Today I read Tori's account of going to the zoo where she and her family live in Croatia. Her opening paragraph included the details that this was a small zoo and everything was very open. That triggered a memory of quite a harrowing trip we took to the zoo once. It's really kind of funny now, but it wasn't then . . .
We were visiting my parents in SC. We had our baby, Samuel, who was about 6 months old, and my youngest brother and sister were about 6 and 4 years old, I think. My other brother was there, too. One day Mother told us about this little zoo nearby that was really neat; although the animals were in pens, they weren't behind tall fences and all that, so it was like being up close and personal with them. So we decided to go. Wes and I took Samuel in our car, and Mother took Benji, Jason, and Rebekah with her in their car.
Our visit to the zoo was uneventful. I remember getting close to all the critters, and seeing these animals for the first time through my baby's eyes. What fun! We noticed that the monkey area was a little separate from the rest of the zoo, on a little island in the middle of a small lake. How cute they were out there in their own little paradise, and how safe we felt, because they were separated from us by all that water! We finished up our little visit in the afternoon, and as we were walking toward the front entrance, we heard a little commotion. Now, with animals kind of living loose like that, I was pretty concerned right away. My first thought was for my baby, so I took off with the stroller in the direction of the car. Then I heard people shouting to "get in your cars!" They didn't have to tell me twice! LOL
Wes shouted for Mother and all the kids to get in our car, a little Ford Escort station wagon. I buckled Samuel in with trembling hands, because by now we had learned that the loose animal was an orangutan. A good-sized one. With a shovel. These things walk around like we do, and this one was wreaking havoc with that shovel. Everywhere he went, he was taking whacks at buildings, tables, fences . . . whatever struck his fancy. And he wasn't happy.
Well. Mother and I got all the kids in the car, and I was waiting to see what to do. Wes was wildly waving from my parents' car to go . . . just GO! The monkey was coming. In the process of waving me out of the parking lot, Wes somehow hit the horn. Just a quick little beep, but enough to get that monkey's attention. It swung around and headed straight for Wes and the car, and it was mad. Now Wes was really waving wildly for me to leave, while I'm sitting in my car screaming that "the monkey's coming and it's jumping on your car, Mother!" She was screaming too. I don't remember what the kids were doing, but they were probably screaming. Seems like Samuel was crying. Sheer pandemonium. My brain finally kicked into gear and I backed the car out and took off down the road. The last thing I saw in the rear-view mirror was that monkey up on the back of my parents' car beating on it with that shovel, and my husband charging out of that parking lot! He really burned some rubber that day! LOL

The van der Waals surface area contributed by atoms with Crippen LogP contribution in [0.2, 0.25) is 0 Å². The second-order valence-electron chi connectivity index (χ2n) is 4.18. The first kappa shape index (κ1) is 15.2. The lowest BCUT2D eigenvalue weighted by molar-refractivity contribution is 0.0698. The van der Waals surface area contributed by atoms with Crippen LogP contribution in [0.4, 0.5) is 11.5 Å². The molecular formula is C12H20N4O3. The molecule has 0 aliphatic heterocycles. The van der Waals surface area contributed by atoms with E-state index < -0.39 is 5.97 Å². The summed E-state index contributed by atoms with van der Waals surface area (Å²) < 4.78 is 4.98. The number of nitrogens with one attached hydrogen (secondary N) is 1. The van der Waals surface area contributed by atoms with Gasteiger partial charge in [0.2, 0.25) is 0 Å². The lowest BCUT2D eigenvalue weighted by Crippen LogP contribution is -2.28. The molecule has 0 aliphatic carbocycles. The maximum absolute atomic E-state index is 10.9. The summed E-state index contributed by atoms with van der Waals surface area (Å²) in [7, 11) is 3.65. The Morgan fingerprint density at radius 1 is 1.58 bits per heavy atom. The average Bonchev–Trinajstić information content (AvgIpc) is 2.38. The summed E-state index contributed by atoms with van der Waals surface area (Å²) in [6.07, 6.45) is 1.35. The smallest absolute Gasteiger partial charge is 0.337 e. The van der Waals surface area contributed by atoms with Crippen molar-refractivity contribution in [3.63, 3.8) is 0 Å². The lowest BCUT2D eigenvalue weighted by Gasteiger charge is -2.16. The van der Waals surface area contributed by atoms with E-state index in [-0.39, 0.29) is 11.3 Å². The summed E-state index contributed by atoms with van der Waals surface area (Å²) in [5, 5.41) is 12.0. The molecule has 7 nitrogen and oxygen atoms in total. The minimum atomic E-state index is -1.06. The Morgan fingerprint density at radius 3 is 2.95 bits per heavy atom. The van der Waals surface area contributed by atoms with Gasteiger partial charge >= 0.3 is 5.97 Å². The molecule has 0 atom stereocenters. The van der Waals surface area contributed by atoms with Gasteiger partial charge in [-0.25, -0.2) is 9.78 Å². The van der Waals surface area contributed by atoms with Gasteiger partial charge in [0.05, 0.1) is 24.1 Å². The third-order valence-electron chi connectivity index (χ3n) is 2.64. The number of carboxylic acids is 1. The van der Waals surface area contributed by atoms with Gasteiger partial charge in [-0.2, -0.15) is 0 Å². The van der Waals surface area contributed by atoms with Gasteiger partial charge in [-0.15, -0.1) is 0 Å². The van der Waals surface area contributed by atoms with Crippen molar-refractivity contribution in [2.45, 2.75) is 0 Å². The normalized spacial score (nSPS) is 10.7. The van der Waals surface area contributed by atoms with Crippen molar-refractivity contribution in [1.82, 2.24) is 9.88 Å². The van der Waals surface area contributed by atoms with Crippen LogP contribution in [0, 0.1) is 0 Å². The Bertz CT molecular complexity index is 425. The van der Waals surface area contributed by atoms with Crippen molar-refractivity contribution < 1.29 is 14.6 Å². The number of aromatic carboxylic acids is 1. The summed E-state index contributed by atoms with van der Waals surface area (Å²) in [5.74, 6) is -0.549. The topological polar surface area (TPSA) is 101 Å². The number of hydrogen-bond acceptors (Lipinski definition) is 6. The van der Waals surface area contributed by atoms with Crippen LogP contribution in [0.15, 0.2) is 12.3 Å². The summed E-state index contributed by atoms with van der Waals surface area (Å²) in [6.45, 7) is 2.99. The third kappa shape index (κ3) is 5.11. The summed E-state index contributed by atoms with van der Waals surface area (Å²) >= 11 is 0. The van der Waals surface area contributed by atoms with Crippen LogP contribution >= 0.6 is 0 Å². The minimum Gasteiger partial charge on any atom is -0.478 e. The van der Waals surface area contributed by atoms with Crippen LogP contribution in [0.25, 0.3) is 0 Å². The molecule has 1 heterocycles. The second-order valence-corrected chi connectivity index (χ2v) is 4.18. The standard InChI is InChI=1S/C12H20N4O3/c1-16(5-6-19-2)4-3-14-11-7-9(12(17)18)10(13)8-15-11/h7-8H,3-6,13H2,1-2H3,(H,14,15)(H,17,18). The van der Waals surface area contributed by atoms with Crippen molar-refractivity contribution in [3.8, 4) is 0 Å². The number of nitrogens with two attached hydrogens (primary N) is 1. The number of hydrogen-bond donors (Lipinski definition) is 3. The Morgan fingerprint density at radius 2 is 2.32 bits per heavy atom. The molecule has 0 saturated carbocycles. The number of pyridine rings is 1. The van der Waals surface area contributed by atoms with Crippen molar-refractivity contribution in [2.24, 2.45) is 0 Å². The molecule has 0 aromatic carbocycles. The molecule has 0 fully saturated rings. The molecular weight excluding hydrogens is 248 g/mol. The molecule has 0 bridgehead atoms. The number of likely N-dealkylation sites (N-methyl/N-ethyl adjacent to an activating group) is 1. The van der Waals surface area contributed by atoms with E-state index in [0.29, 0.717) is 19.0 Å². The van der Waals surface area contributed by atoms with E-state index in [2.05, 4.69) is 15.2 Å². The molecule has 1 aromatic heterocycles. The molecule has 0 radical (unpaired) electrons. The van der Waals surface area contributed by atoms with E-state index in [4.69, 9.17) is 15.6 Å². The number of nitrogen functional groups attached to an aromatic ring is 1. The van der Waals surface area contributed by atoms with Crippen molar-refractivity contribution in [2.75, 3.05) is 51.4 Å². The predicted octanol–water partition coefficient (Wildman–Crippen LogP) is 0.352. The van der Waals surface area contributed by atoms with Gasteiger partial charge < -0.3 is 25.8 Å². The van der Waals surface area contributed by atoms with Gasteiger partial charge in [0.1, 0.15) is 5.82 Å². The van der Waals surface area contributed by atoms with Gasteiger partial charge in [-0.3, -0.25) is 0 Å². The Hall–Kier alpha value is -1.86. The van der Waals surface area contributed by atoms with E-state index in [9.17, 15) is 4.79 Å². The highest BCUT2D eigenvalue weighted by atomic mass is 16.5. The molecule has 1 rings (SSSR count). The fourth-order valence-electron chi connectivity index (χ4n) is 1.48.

Mr. Monkey got in a few good whacks, enough to leave dents in the trunk, before he was dumped off the back as Wes sped away. We went down the road a bit before pulling off into a little country store parking lot to gather our wits and check out the damage on the car. You should have seen us all pile out at the house. Daddy had just gotten home from work and was probably enjoying the peace and quiet, then we come in, every one of us talking at once, trying to tell him what had happened. Pandemonium set in again. We finally got through to him that his trunk was damaged by a shovel-wielding orangutan, and he just stood and shook his head. You see, we've had our share of adventures in our family, both before that day and since that day, and Daddy just wasn't all that surprised, although he was a bit dazed by it all (he was dazed?!). Just imagine what he went through the next day explaining to the insurance adjuster that a monkey had jumped on the back of his car and beat it in with a shovel . . .
We found out later that the keeper of the monkeys had rowed his little boat out to their little island to feed them. When he got out, the orangutan jumped in, and the momentum of his jump carried him back across the lake and to the shore - remember, it was a small lake. From there he had taken matters into his own hands, in the form of a shovel. Meanwhile, the keeper stood helplessly on the island, watching it all unfold.
Fast forward several years, to Abilene, Texas, where Wes is stationed in the Air Force. We were listening to the radio one Wednesday night as we got ready for church when the news came on. One of the stories was about a little zoo in Inman, SC, where an orangutan had escaped that day from its little island. We looked at each other in disbelief! It had to be the same zoo, but could it be the same monkey??? The announcer went on to say that the monkey had slightly injured a lady in her home near the zoo, and that this was not the first time this monkey had managed to escape. We're pretty sure it was the same one, and we were pretty amazed that we just happened to hear that little story way out in Texas. Seems like they either made the island more secure or put that monkey down. I hope so, anyway.
And that was our last visit to a little zoo where you can meet the animals up close and personal.
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